Some of the biggest asteroids in our solar system – sciencedaily

Using the Very Large Telescope at the European Southern Observatory (ESO’s VLT) in Chile, astronomers photographed 42 of the largest objects in the asteroid belt, located between Mars and Jupiter. Never before has such a large group of asteroids been photographed with such precision. The observations reveal a wide range of particular shapes, from spherical to dog bone, and help astronomers trace the origins of asteroids in our solar system.

The detailed images of these 42 objects are a leap forward in the exploration of asteroids, made possible by ground-based telescopes, and help answer the ultimate question of life, the Universe and everything. [1].

“Only three large Main Belt asteroids, Ceres, Vesta and Lutetia, have been photographed in high level of detail so far, as they have been visited by NASA’s Dawn and Rosetta space missions and the European Space Agency “, explains Pierre. Vernazza, from the Laboratoire d’Astrophysique de Marseille in France, who led the asteroid study published today in Astronomy & Astrophysics. “Our ESO observations provided sharp images for many other targets, 42 in total.”

The previously small number of detailed observations of asteroids meant that, until now, key features such as their 3D shape or density had remained largely unknown. Between 2017 and 2019, Vernazza and his team set out to fill this gap by conducting an in-depth investigation of the major bodies in the asteroid belt.

Most of the 42 objects in their sample are over 100 km in size; in particular, the team photographed almost all of the asteroids in the belt over 200 kilometers, 20 of 23. The two largest objects the team probed were Ceres and Vesta, which measure between 940 and 520 kilometers in diameter. , while the two smaller asteroids are Urania and Ausonia, each only about 90 kilometers away.

By reconstructing the shapes of the objects, the team realized that the observed asteroids are mainly divided into two families. Some are almost perfectly spherical, like Hygiea and Ceres, while others have a more peculiar, “elongated” shape, their undisputed queen being the “dog bone” asteroid Kleopatra.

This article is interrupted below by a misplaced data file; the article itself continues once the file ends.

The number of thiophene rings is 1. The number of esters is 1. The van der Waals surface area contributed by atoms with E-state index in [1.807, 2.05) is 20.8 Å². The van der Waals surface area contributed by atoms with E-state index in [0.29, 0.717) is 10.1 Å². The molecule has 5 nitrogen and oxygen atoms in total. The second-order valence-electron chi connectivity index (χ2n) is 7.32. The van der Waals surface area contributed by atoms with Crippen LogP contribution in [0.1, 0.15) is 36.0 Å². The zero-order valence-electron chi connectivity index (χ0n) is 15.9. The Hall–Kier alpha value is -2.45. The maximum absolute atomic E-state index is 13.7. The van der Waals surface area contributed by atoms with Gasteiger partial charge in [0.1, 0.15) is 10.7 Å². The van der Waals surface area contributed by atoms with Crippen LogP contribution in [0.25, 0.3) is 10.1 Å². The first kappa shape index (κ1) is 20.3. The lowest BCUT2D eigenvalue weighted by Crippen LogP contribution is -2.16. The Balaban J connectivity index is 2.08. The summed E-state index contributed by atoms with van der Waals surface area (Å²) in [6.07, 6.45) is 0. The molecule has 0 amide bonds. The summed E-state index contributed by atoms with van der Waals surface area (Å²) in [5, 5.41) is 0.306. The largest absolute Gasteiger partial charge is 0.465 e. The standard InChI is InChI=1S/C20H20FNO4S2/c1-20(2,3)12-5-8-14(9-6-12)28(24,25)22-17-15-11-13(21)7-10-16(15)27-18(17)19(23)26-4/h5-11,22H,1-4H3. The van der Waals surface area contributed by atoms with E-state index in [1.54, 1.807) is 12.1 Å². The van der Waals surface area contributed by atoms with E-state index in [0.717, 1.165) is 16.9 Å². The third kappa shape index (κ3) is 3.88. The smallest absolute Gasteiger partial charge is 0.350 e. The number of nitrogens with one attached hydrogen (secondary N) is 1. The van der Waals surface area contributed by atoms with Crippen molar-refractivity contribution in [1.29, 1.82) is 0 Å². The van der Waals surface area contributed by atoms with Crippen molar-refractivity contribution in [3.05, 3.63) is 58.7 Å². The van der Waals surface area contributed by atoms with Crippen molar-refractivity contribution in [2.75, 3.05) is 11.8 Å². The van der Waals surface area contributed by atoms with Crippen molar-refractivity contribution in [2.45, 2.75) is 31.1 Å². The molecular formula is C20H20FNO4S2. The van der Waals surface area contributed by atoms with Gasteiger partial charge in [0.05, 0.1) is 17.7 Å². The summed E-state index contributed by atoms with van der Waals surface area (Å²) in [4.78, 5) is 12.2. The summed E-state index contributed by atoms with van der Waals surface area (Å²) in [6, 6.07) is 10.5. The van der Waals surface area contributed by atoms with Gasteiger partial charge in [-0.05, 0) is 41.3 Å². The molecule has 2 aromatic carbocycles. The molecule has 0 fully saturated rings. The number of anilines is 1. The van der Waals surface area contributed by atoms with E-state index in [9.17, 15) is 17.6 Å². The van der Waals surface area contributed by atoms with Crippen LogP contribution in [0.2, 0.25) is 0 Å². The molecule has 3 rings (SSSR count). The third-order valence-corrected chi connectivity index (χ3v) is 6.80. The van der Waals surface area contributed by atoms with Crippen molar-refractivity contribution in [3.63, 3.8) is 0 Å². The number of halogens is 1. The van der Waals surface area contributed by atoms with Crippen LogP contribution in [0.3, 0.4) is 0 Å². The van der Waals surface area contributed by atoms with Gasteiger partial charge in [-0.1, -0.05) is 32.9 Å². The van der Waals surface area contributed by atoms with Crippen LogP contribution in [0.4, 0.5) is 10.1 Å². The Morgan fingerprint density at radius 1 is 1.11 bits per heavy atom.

By combining the shapes of the asteroids with information about their masses, the team found that the densities change significantly in the sample. The four least dense asteroids studied, including Lamberta and Sylvia, have densities of about 1.3 grams per cubic centimeter, roughly the density of coal. The highest, Psyche and Kalliope, have densities of 3.9 and 4.4 grams per cubic centimeter, respectively, which is higher than the density of diamond (3.5 grams per cubic centimeter).

This large difference in density suggests that the makeup of asteroids varies considerably, giving astronomers important clues as to their origin. “Our observations strongly support the substantial migration of these bodies since their formation. In short, such an enormous variety in their composition can only be understood if the bodies originate from separate regions of the solar system,” says Josef Hanuš of Charles University. , Prague, Czech Republic, one of the authors of the study. In particular, the results support the theory that the less dense asteroids formed in remote regions beyond Neptune’s orbit and migrated to their current location.

These results were made possible by the sensitivity of the Spectro-Polarimetric High Contrast Exoplanet REsearch (SPHERE) instrument mounted on the ESO VLT. [2]. “With the improved capabilities of SPHERE, as well as the fact that little was known about the shape of the larger asteroids in the main belt, we were able to make substantial progress in this area,” explains co-author Laurent Jorda, also from the Laboratory of Astrophysics in Marseille.

Astronomers will be able to image even more asteroids in great detail with ESO’s next Extremely Large Telescope (ELT), currently under construction in Chile and ready to start operations later this decade. “ELT observations of the asteroids in the main belt will allow us to study objects up to 35 to 80 kilometers in diameter, depending on their location in the belt, and craters about 10 to 25 in size. kilometers, “says Vernazza. “Having a SPHERE-type instrument at the ELT would even allow us to image a similar sample of objects in the distant Kuiper Belt. This means that we will be able to characterize the geological history of a much larger sample of small soil bodies. . “

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Arline J. Mercier